Not that it has to be one or the other.

But looking at myself as a kid and a teenager, I like what I see, even though it isn’t always pretty. It’s always interesting.

People say, “So I guess she’s not hot then?” when you say, “She’s interesting.” Actually, guys say that. I don’t think girls say that very often.

I think the truth is, I care about interesting more, in the end. So I want to say back, “Nope, not hot–” (even if it’s not true) “amazing.”

The funny thing is, the hot part tends to follow.

 

*  *  *

Unroast: Today I love how unpredictable I’ve always looked.

P.S. I think fantasy novels were really important to my development as a young woman. Sometimes the heroine is startlingly beautiful, but often she’s just awesome. And what she does is almost always more important than the way she looks.

 

 

11 Comments »

Kate on July 5th 2011 in beauty, being different

11 Responses to “Not hot–amazing.”

  1. bethany actually responded on 05 Jul 2011 at 1:04 pm #

    Your p.s. made me think of Felicia Day, both the characters she plays and her as a person. She’s a slight, pale, interesting-looking redhead. She’s not pretty, but she’s amazingly talented and interesting and BEAUTIFUL.

    Thanks as always for pointing out what should be obvious in such a lovely way.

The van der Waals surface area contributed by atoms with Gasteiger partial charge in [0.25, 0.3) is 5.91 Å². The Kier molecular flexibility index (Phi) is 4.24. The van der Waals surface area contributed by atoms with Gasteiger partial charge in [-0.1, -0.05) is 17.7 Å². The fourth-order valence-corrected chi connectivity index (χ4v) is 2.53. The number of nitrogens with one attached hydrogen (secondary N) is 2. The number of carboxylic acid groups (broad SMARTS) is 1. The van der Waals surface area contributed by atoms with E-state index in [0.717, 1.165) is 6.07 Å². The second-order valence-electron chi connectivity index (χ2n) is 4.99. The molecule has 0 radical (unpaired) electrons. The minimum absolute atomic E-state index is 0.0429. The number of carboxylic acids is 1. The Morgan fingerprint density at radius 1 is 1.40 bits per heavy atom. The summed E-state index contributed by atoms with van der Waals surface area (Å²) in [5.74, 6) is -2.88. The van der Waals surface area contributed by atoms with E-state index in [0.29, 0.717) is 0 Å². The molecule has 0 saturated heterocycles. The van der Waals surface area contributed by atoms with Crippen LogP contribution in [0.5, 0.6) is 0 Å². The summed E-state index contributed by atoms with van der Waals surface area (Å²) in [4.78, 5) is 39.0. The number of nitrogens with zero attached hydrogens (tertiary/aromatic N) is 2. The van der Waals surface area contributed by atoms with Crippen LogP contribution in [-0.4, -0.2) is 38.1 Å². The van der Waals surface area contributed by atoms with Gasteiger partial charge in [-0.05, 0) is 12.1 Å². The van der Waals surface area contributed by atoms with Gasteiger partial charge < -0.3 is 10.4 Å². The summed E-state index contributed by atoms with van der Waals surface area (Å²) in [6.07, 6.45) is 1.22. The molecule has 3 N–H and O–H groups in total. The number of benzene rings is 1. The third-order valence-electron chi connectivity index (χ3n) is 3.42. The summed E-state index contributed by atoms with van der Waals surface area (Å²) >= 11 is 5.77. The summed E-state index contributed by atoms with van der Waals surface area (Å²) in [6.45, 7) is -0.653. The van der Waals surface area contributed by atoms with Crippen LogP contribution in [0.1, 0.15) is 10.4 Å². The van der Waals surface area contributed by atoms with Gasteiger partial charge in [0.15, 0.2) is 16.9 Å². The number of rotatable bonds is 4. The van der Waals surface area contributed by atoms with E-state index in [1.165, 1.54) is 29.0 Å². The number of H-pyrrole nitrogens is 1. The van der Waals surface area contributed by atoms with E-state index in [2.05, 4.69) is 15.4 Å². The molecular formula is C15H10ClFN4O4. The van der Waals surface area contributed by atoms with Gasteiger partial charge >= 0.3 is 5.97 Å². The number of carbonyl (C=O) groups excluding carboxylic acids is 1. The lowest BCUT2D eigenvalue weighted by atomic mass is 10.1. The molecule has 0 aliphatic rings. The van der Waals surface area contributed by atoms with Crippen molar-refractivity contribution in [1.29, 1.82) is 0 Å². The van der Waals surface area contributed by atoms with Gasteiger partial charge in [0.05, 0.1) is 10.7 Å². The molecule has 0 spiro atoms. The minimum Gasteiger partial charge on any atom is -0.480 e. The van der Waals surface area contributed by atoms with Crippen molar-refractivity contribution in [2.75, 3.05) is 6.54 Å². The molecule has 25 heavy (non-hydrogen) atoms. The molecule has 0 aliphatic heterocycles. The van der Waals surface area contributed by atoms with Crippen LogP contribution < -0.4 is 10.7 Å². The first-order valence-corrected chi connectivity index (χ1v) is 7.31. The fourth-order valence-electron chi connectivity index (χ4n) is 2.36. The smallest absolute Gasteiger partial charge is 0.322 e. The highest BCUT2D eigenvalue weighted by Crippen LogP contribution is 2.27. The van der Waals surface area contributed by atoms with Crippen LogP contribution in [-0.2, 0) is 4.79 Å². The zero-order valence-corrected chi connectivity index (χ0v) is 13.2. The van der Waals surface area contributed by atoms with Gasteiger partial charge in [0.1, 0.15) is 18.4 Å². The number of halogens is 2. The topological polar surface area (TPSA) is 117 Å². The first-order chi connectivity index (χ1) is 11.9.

2. Melanie responded on 05 Jul 2011 at 1:09 pm #

    As a fellow former unschooler who spent my days reading Dealing with Dragons and other fantasy novels, thank you for your awesome blog! I enjoy reading both your blogs; i never thought about it a lot before but I think not having to compare myself to a bunch of other girls looks-wise was probably one of the best things about being homeschooled. there was always something way more interesting to focus on than what I wore. :-)

  3. Kate responded on 05 Jul 2011 at 2:44 pm #

    @bethany actually
    Just looked her up. I really like her look!

  4. Kate responded on 05 Jul 2011 at 2:45 pm #

    @Melanie
    That series was so awesome.
    And yes– it was really, really nice not having to compare myself to other girls my age all the time. I feel lucky for that.

  5. Kate responded on 05 Jul 2011 at 3:07 pm #